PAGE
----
The 2021 Internal Audit Plan Final Progress Report was presented. The most common audit findings have to do with misreporting of earnings (to Defined Benefit instead of to Defined Benefit Supplement). That was an increase of 42% over last year’s audits. Only 10% of the districts had no findings. Most impacted were active members.
A variety of other audits were performed. Information security is CalSTRS greatest risk.
The 2022 audit plan was presented. Yetman reported that the Headquarters Expansion is not a significant risk but is very visible. Joy Higa asked if audit findings are in one asset class are other asset classes checked too. Chris Ailman responded that anything found is shared with the other asset classes. Yetman is concerned that CalSTRS will lose relationships because of isolation. Audit staff has had some turnover. The 2022-23 audit meeting work plan was presented. In July 2022 the 2021 Progress Report, Internal audit plan and 2022 Compliance plan will be presented.
A review of new audit standards and report requirements were presented. Auditors must be independent in both fact and appearance. Threats to independence are adverse interest, advocacy, familiarity, management independence, self-interest, undue influence.
Under GASB, new accounting standards were presented. They include #87 – leases, #88-interest costs before end of construction, #91-conduct debt obligations, #92-consistincy, and #93-rates.
Teachers’ Retirement Board
Cassandra Lichnock presented the CEO report; The Sustainability Report was released. Topics include Member retirement education, CalSTRS Funding Plan progress, Transition to net zero, Diversity, equity and inclusion. Other activities are: Integrating sustainability goals, updating topics and defining sustainability strategy, evaluating internal corporate poolicies for greenhouse gas impacts.
The CalSTRS Board approved additional funding of $18,500,000 to complete the Headquarters Expansion project. Project completion is scheduled for January 31, 2023.
CalSTRS has approved a project to modernize the website. The website will be updated, the search function will be improved, make CalSTRS members a top priority.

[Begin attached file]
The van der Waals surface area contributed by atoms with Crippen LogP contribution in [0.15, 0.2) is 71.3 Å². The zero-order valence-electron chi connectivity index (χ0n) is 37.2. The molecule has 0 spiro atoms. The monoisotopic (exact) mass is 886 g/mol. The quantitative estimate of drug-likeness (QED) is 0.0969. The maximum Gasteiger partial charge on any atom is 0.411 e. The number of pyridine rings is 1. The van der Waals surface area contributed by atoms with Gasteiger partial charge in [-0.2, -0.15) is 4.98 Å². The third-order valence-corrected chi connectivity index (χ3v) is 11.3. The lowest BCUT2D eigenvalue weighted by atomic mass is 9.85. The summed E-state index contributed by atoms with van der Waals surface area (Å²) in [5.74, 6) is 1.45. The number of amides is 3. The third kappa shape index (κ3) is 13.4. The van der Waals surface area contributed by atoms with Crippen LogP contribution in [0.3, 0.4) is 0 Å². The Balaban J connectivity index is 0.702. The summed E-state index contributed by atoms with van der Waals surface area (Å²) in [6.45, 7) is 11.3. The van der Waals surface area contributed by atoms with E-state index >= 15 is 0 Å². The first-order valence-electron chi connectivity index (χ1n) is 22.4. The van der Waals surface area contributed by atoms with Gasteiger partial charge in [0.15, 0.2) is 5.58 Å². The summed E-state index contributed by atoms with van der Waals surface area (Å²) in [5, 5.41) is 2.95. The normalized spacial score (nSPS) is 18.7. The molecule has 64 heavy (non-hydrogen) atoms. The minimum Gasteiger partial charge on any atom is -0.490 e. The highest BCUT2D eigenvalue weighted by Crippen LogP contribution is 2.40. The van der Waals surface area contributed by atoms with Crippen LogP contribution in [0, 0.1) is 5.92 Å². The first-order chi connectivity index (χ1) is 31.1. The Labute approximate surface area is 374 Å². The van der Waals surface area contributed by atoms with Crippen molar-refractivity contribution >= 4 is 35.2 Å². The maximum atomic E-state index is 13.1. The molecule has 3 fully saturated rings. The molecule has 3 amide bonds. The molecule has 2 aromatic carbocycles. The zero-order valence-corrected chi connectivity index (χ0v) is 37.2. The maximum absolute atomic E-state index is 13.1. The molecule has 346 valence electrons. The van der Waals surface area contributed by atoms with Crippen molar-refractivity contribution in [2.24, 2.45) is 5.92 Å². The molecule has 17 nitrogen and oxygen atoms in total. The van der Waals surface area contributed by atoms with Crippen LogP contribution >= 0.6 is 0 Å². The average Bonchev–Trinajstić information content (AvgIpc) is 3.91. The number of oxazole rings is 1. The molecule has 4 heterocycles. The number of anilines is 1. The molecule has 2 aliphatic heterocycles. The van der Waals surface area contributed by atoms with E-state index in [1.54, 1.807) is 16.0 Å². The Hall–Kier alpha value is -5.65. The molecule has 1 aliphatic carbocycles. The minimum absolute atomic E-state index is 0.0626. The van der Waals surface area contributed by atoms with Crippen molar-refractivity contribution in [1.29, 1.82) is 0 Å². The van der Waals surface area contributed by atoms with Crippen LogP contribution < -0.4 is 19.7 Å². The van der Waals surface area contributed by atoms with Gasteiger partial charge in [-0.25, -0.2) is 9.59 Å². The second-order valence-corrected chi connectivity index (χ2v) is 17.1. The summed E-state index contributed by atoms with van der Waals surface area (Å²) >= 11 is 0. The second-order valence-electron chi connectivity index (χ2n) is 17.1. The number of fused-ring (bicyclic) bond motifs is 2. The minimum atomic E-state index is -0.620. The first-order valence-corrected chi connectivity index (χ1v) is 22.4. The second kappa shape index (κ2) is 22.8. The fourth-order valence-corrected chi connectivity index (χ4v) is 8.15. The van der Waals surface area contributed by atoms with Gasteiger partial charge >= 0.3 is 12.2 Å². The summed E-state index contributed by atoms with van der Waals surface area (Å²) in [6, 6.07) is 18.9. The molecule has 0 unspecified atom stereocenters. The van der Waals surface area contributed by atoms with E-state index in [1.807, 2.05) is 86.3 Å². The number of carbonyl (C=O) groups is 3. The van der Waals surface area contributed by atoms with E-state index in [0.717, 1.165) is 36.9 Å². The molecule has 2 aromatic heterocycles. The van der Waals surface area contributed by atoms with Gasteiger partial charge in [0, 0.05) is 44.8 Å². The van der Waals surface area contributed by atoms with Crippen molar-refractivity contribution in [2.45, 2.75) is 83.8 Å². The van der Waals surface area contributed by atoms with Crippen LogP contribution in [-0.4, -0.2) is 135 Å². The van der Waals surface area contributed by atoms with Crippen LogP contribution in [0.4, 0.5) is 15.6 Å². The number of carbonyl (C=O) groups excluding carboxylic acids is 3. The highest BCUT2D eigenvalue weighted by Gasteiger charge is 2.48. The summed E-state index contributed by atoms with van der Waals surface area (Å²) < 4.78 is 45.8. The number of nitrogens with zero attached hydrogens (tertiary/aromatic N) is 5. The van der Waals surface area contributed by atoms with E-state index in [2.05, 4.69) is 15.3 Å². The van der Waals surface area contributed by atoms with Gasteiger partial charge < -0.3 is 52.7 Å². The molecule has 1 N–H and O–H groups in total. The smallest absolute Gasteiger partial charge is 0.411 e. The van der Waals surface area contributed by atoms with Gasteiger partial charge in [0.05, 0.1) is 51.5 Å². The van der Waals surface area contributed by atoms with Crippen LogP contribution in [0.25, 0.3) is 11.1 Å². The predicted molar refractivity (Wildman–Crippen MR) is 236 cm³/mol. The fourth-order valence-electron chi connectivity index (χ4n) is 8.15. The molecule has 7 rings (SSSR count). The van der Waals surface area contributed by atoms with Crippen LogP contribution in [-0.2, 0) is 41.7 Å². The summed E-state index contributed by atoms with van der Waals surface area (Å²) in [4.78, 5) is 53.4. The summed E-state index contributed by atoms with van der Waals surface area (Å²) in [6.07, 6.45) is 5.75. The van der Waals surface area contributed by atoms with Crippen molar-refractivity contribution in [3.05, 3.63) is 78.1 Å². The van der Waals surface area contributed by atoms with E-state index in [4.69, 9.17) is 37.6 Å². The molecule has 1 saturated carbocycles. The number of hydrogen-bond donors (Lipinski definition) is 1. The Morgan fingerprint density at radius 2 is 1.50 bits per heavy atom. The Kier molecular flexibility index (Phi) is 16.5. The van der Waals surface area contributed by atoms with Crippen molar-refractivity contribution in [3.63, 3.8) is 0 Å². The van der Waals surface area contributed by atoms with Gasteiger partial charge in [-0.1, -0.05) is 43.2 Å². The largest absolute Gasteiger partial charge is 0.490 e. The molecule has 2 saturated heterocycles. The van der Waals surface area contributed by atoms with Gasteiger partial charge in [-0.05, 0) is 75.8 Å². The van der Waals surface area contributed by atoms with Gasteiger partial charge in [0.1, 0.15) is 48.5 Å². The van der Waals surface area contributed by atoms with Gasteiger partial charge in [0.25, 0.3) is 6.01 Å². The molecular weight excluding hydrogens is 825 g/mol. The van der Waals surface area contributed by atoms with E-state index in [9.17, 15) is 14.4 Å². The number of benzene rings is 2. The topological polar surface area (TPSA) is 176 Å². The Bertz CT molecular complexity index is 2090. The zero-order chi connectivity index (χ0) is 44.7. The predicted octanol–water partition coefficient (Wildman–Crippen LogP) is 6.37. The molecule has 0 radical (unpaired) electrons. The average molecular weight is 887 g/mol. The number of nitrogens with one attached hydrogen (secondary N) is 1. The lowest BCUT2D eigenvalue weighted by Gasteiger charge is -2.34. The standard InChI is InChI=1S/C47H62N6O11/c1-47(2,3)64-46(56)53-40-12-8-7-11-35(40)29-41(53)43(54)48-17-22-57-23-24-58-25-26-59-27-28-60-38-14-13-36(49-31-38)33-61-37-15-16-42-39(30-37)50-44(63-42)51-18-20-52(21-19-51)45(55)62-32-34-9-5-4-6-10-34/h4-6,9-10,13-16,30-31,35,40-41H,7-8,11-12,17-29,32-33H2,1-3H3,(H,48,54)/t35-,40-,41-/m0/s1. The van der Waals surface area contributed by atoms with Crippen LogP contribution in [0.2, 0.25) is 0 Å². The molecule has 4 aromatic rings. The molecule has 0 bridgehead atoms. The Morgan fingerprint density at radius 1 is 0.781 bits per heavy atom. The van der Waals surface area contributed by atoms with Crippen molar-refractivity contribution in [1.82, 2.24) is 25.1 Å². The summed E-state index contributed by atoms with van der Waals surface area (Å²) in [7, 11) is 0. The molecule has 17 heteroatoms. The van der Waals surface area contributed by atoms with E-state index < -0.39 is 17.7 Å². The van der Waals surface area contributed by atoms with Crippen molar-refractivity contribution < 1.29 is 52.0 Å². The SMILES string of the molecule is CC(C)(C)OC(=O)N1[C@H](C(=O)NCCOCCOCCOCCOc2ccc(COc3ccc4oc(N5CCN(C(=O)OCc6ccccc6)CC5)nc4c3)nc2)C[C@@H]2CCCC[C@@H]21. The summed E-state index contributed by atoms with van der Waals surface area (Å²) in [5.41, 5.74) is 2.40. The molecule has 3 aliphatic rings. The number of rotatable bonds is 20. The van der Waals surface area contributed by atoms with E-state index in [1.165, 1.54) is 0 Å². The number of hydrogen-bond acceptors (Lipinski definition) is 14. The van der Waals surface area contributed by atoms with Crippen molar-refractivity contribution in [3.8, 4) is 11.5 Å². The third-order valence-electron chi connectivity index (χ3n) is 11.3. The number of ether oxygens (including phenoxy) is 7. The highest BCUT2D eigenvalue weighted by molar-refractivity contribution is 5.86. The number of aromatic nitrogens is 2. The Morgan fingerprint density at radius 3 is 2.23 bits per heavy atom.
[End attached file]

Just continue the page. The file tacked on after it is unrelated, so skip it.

Under State and Federal legislation SB868 (Cortese) will provide a Supplemental Benefit Maintenance Account increase of between 5% and 15% to be paid quarterly beginning July 1, 2023. Members who retired between January 1, 1990 and December 31, 1998 will get a 5% increase. Members who retired between January 1980 and December 31, 1989 will get a 10% increase. Members who retired prior to January 1, 1980 will get a 15% increase. SB868 (Cortese) was introduced in the Legislature January 2022. CalSTRS supports SB868
AB1877 (Fong) provides an exemption from the annual postretirement earnings limit for teachers filling a critical need in a special education position.
Under federal legislation CalSTRS supports H.R.82 which eliminated the GPO and WEP from the Social Security Act, supports S.588 which establishes a permanent Climate Risk Advisory Committee on the Financial Stability Oversight Council. CalSTRS opposes SB1173 fossil fuel divestment. The bill violates CalSTRS policy.
The CalSTRS Strategic Plan for 2022- 2025 was adopted. The plan’s priorities are (1) Trusted Stewards, (2)Leading in innovation and management change, and (3) Sustainable Organization – integrate a unified environmental, social, and governance ethos.
Cassandra Lichnock is the new CEO for CalSTRS.
The Board heard a report on the Long-Term Incentive Plan. Additional discussions and information will be at future meetings. Board member Hendricks is concerned with the disparity between pay for executives and ordinary workers. Board member Keiley is concerned about the eligibility pool. He wants to know what are the skills. Board member Yee is concerned about competitors. For discussion at future meetings is the issue about recruiting new staff.
The Enterprise Risk Management Report was presented. The pension fund investments remain in the low risk category. In the pension fund category the risk increased because of the Pension Solution Project delays. Information security remains a high risk because of possible data breaches and cyber criminals. Operational and Reputational risks remain in the low risk category. Staff remains confident that CalSTRS will be able to continue to deliver and remains prepared for current and future risks.
The next CalSTRS meeting will be May 2022.